New Zealand Ambassador to Washington Denis McLean attributes anti-Americanism to the country’s “residual pro-Britishness.” “For a long time we were quite happy with the British and I think a lot
of people in New Zealand would still rather prefer the British to be
running the world. We do think like them.” McLean also notes New Zealand’s isolation as being partly to blame. It’s nearest neighbor, Australia, is a thousand miles away – greater than the distance between New York City and Bermuda. It’s nearest neighbor to the south is Antarctica at 3,000 miles and to the east is Peru, 6,500 miles away. ”
The World War 2 generation that waited for the arrival of US marines in New Zealand to save them from an expected Japanese invasion is slowly dying off, replaced by generations who have grown up without any direct threat. Like the kiwi which lost its ability to fly in the absence of predators, young New Zealanders have lost the important roles defense and patriotism play in their own nation’s health and security. Writer Joanne Black notes, “the flag-worship of Americans could not be further from the position of many New Zealand schoolchildren who would be unable to differentiate New Zealand’s ensign from Australia’s.” Australia, having been attacked by the Japanese during World War 2, tends to take defence issues more seriously than its isolated neighbor. Former Ambassador McLean states “They’re slightly closer to Asia, but the real bottom line is that they know they are vulnerable. We tend not to think in those terms…”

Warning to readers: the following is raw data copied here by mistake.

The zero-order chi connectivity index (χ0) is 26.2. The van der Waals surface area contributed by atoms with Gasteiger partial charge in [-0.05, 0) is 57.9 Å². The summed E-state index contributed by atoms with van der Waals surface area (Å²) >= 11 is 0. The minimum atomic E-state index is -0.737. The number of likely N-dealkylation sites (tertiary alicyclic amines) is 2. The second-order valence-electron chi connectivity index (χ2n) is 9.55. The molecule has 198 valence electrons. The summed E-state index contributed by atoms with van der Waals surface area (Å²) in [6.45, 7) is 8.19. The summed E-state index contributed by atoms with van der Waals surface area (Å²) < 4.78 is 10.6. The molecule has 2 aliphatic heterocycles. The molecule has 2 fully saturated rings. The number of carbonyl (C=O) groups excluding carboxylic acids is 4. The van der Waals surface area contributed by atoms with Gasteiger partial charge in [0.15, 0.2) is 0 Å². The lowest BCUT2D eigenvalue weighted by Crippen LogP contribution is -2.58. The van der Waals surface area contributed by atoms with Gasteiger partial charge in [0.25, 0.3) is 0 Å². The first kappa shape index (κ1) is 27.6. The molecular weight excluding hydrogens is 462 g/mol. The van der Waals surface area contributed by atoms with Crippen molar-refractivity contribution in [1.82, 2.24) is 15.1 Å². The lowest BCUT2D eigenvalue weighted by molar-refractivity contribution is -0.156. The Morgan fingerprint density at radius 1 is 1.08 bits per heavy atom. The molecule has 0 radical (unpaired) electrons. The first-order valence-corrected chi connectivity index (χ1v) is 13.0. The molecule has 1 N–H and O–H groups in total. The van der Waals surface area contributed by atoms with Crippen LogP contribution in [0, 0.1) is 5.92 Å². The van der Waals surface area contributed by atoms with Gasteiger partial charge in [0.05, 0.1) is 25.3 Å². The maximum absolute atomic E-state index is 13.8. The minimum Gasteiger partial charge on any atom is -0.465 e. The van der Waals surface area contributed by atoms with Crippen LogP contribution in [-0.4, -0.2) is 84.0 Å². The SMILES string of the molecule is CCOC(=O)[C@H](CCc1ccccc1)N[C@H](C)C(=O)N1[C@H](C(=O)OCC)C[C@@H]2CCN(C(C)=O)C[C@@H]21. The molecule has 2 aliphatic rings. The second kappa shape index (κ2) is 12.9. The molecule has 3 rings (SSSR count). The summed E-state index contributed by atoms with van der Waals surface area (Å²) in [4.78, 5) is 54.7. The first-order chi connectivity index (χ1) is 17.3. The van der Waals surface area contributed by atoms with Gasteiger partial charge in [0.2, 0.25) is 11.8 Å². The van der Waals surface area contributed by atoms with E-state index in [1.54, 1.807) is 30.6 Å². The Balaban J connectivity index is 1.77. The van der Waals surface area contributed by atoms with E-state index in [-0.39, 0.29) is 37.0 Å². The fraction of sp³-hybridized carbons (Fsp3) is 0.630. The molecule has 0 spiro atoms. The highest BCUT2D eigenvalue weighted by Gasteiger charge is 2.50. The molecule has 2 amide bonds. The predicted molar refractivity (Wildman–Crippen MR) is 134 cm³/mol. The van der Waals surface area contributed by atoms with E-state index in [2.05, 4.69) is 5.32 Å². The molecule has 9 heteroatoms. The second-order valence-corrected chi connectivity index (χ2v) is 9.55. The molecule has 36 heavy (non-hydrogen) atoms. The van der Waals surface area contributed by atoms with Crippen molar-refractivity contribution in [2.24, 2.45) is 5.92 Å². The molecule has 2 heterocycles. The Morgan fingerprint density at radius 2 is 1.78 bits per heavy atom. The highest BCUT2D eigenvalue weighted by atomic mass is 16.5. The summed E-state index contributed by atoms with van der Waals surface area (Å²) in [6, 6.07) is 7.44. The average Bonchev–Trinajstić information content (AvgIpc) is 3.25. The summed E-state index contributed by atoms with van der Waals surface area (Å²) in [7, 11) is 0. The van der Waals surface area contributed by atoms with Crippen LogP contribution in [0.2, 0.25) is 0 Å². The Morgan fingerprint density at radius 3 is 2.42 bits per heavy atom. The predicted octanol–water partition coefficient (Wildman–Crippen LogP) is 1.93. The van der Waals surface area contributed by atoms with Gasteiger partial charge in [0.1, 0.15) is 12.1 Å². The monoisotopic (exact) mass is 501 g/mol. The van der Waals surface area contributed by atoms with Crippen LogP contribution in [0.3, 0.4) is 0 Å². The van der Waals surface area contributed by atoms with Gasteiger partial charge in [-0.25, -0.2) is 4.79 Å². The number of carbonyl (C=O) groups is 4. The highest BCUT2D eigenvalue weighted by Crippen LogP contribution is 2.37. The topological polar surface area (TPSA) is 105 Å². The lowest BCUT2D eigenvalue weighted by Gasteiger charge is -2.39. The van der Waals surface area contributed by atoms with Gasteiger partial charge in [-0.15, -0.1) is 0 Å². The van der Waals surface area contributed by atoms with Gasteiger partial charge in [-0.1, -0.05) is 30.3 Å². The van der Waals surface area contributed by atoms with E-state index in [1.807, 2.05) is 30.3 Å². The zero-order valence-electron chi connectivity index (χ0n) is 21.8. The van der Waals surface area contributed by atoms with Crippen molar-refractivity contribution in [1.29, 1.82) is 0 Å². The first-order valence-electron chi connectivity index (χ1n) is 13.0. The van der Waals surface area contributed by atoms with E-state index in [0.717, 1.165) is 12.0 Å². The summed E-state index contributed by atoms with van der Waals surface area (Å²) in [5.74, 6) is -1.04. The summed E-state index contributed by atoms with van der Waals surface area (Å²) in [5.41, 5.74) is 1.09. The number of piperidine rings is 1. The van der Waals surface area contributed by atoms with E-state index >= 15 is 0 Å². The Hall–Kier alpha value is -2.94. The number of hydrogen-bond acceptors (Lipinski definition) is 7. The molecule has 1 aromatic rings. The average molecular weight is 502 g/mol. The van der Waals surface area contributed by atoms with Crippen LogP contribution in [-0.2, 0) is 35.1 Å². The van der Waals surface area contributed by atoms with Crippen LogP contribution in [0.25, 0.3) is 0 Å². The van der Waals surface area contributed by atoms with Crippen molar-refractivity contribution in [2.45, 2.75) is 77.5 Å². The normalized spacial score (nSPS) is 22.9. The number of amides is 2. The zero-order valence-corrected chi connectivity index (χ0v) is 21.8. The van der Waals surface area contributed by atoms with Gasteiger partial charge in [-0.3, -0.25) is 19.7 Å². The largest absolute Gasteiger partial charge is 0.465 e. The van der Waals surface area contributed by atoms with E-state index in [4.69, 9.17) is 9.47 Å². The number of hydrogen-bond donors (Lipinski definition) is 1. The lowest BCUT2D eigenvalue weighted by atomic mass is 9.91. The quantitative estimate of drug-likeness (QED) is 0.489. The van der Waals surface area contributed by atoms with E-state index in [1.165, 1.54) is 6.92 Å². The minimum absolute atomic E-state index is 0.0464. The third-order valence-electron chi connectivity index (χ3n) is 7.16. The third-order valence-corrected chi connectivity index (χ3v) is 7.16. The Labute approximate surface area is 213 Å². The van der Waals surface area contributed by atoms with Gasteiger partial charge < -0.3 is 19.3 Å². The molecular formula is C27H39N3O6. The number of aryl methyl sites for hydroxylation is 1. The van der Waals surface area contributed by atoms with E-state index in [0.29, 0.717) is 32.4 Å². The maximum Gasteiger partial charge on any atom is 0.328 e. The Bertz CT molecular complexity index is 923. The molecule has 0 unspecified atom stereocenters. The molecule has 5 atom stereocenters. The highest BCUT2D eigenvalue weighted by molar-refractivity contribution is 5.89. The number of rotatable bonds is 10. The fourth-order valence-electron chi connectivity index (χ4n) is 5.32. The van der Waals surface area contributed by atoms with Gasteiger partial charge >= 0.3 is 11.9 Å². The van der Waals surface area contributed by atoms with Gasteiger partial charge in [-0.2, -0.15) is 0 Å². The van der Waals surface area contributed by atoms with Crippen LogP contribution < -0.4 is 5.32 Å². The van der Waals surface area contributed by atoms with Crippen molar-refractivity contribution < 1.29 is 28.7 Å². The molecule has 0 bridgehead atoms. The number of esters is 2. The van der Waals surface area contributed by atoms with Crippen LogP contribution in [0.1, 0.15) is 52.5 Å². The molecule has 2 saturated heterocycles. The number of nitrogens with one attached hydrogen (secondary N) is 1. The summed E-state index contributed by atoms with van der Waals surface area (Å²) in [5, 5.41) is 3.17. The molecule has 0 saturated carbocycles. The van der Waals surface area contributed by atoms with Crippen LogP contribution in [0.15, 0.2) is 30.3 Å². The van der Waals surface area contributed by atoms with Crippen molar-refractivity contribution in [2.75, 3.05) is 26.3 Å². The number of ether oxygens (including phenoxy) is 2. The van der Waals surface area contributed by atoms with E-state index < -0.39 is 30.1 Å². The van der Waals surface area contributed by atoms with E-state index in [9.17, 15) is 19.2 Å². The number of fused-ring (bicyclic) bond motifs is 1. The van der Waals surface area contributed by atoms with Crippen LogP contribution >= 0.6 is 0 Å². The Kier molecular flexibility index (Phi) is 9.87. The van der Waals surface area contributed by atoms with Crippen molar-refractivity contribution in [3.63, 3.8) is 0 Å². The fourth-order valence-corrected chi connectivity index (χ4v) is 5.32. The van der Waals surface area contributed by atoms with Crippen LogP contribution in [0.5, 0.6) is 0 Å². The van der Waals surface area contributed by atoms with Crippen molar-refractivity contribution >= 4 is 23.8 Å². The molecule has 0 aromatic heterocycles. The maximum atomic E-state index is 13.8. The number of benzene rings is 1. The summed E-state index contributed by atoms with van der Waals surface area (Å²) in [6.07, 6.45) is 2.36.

Word is getting around. Travel forums are filled with posts by Americans traveling there who are worried that they will be discriminated against for jobs and housing. Even Left-wing ideology doesn’t protect expatriates like University of Auckland senior lecturer in political studies Dr Paul Buchanan, who visits the US twice a year and is “struck when I get there by how it is Rome before the fall.” “I have in the past couple of years, particularly related to some
public commentary I’ve made, had some nasty emails saying, ‘bloody Yank, go back home’.”
For millions of years the kiwi thrived in its isolation. However today it is endangered by introduced predators including stoats, dogs, cats, weasels - and just about anything else that is fast enough to catch it. Only human intervention has saved the flightless bird from extinction. Likewise New Zealand has thrived under the global security umbrella provided by the United States and its neighbor Australia. While radical Islam hasn’t caught hold in the nation yet, the support of jihadis in Iraq by some in New Zealand along with the nation’s anti-American bigotry should give New Zealanders pause for one important reason:
The weasel is a greater threat to the kiwi than to the eagle.
Years ago a Japanese once told me, “Japan is a small nation, and we Japanese have small hearts. America is a big nation. You Americans have big hearts.”
I answered that it didn’t have to be that way, that Japan may be a small nation, but it played an increasingly large role in the world. It was only a matter of time before the Japanese found that they had “big hearts” too.
Since that time Japan has sent peacekeepers to Cambodia, Afghanistan and Iraq. It has provided crucial logistical support in the Iraq and Afghanistan wars as well as for the Tsunami relief effort. It has also backed US policies vis-a-vis North Korea at critical times, thereby helping East Asia – and the world – become a safer place IF Kim Jong-il gives up his nukes (and doesn’t sell them on Ebay to Syria). Have the hearts of Japanese gotten bigger? I’d like to think so.
New Zealand, on the other hand, is a small nation, but its growing anti-Americanism only diminishes it further.